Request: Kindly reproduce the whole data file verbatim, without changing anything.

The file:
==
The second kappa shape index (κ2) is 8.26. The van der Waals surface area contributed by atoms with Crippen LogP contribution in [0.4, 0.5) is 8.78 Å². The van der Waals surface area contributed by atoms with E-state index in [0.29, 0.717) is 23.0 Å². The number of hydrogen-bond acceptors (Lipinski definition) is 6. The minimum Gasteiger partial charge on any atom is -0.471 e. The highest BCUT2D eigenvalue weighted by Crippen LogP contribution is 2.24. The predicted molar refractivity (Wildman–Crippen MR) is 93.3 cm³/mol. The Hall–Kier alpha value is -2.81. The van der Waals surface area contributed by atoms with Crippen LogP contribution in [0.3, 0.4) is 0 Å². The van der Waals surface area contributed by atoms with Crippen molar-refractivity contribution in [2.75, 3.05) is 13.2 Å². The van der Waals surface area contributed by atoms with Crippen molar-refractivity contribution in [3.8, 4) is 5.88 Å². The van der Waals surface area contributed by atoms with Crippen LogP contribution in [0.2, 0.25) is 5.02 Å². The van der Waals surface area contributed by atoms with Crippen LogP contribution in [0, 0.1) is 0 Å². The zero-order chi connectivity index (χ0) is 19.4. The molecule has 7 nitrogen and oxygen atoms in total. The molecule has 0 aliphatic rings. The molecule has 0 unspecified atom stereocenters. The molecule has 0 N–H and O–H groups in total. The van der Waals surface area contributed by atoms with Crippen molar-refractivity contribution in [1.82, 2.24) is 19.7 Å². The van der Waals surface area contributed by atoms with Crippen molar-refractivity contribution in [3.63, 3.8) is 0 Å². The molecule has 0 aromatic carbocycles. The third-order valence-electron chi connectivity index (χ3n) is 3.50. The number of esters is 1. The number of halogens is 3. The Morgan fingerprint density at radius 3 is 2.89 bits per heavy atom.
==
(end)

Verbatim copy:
The second kappa shape index (κ2) is 8.26. The van der Waals surface area contributed by atoms with Crippen LogP contribution in [0.4, 0.5) is 8.78 Å². The van der Waals surface area contributed by atoms with E-state index in [0.29, 0.717) is 23.0 Å². The number of hydrogen-bond acceptors (Lipinski definition) is 6. The minimum Gasteiger partial charge on any atom is -0.471 e. The highest BCUT2D eigenvalue weighted by Crippen LogP contribution is 2.24. The predicted molar refractivity (Wildman–Crippen MR) is 93.3 cm³/mol. The Hall–Kier alpha value is -2.81. The van der Waals surface area contributed by atoms with Crippen LogP contribution in [0.3, 0.4) is 0 Å². The van der Waals surface area contributed by atoms with Crippen molar-refractivity contribution in [2.75, 3.05) is 13.2 Å². The van der Waals surface area contributed by atoms with Crippen molar-refractivity contribution in [3.8, 4) is 5.88 Å². The van der Waals surface area contributed by atoms with Crippen LogP contribution in [0.2, 0.25) is 5.02 Å². The van der Waals surface area contributed by atoms with Crippen LogP contribution in [0, 0.1) is 0 Å². The zero-order chi connectivity index (χ0) is 19.4. The molecule has 7 nitrogen and oxygen atoms in total. The molecule has 0 aliphatic rings. The molecule has 0 unspecified atom stereocenters. The molecule has 0 N–H and O–H groups in total. The van der Waals surface area contributed by atoms with Crippen molar-refractivity contribution in [1.82, 2.24) is 19.7 Å². The van der Waals surface area contributed by atoms with Crippen molar-refractivity contribution in [3.63, 3.8) is 0 Å². The molecule has 0 aromatic carbocycles. The third-order valence-electron chi connectivity index (χ3n) is 3.50. The number of esters is 1. The number of halogens is 3. The Morgan fingerprint density at radius 3 is 2.89 bits per heavy atom.